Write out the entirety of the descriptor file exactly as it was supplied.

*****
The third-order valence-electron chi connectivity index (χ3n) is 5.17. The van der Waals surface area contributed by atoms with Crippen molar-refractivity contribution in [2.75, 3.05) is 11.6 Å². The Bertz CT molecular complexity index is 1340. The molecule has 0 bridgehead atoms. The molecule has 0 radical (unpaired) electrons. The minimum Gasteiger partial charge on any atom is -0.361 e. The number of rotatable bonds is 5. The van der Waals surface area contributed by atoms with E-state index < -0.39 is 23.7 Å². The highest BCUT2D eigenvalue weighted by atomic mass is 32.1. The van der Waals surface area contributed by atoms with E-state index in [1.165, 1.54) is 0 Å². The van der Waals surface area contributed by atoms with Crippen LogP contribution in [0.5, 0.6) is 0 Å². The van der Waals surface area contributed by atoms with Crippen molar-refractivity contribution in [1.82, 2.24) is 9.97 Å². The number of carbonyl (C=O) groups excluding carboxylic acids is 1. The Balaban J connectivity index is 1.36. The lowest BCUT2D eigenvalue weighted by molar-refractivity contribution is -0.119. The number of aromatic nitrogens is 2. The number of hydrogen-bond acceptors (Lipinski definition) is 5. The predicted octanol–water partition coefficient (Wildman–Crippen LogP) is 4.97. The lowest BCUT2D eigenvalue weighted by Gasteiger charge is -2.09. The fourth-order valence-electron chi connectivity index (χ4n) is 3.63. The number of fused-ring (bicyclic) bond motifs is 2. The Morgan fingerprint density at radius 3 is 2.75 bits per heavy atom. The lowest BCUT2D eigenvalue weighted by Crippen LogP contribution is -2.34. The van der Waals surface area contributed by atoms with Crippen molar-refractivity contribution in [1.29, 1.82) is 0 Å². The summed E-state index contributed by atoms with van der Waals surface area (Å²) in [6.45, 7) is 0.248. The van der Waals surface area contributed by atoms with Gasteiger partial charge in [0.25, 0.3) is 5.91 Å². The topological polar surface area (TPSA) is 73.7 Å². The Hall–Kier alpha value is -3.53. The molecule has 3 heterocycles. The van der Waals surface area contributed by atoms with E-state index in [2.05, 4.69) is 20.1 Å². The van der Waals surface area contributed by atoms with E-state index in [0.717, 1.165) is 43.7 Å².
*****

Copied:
The third-order valence-electron chi connectivity index (χ3n) is 5.17. The van der Waals surface area contributed by atoms with Crippen molar-refractivity contribution in [2.75, 3.05) is 11.6 Å². The Bertz CT molecular complexity index is 1340. The molecule has 0 bridgehead atoms. The molecule has 0 radical (unpaired) electrons. The minimum Gasteiger partial charge on any atom is -0.361 e. The number of rotatable bonds is 5. The van der Waals surface area contributed by atoms with E-state index < -0.39 is 23.7 Å². The highest BCUT2D eigenvalue weighted by atomic mass is 32.1. The van der Waals surface area contributed by atoms with E-state index in [1.165, 1.54) is 0 Å². The van der Waals surface area contributed by atoms with Crippen LogP contribution in [0.5, 0.6) is 0 Å². The van der Waals surface area contributed by atoms with Crippen molar-refractivity contribution in [1.82, 2.24) is 9.97 Å². The number of carbonyl (C=O) groups excluding carboxylic acids is 1. The Balaban J connectivity index is 1.36. The lowest BCUT2D eigenvalue weighted by molar-refractivity contribution is -0.119. The number of aromatic nitrogens is 2. The number of hydrogen-bond acceptors (Lipinski definition) is 5. The predicted octanol–water partition coefficient (Wildman–Crippen LogP) is 4.97. The lowest BCUT2D eigenvalue weighted by Gasteiger charge is -2.09. The fourth-order valence-electron chi connectivity index (χ4n) is 3.63. The number of fused-ring (bicyclic) bond motifs is 2. The Morgan fingerprint density at radius 3 is 2.75 bits per heavy atom. The lowest BCUT2D eigenvalue weighted by Crippen LogP contribution is -2.34. The van der Waals surface area contributed by atoms with Crippen molar-refractivity contribution in [1.29, 1.82) is 0 Å². The summed E-state index contributed by atoms with van der Waals surface area (Å²) in [6.45, 7) is 0.248. The van der Waals surface area contributed by atoms with Gasteiger partial charge in [0.25, 0.3) is 5.91 Å². The topological polar surface area (TPSA) is 73.7 Å². The Hall–Kier alpha value is -3.53. The molecule has 3 heterocycles. The van der Waals surface area contributed by atoms with E-state index in [2.05, 4.69) is 20.1 Å². The van der Waals surface area contributed by atoms with E-state index in [0.717, 1.165) is 43.7 Å².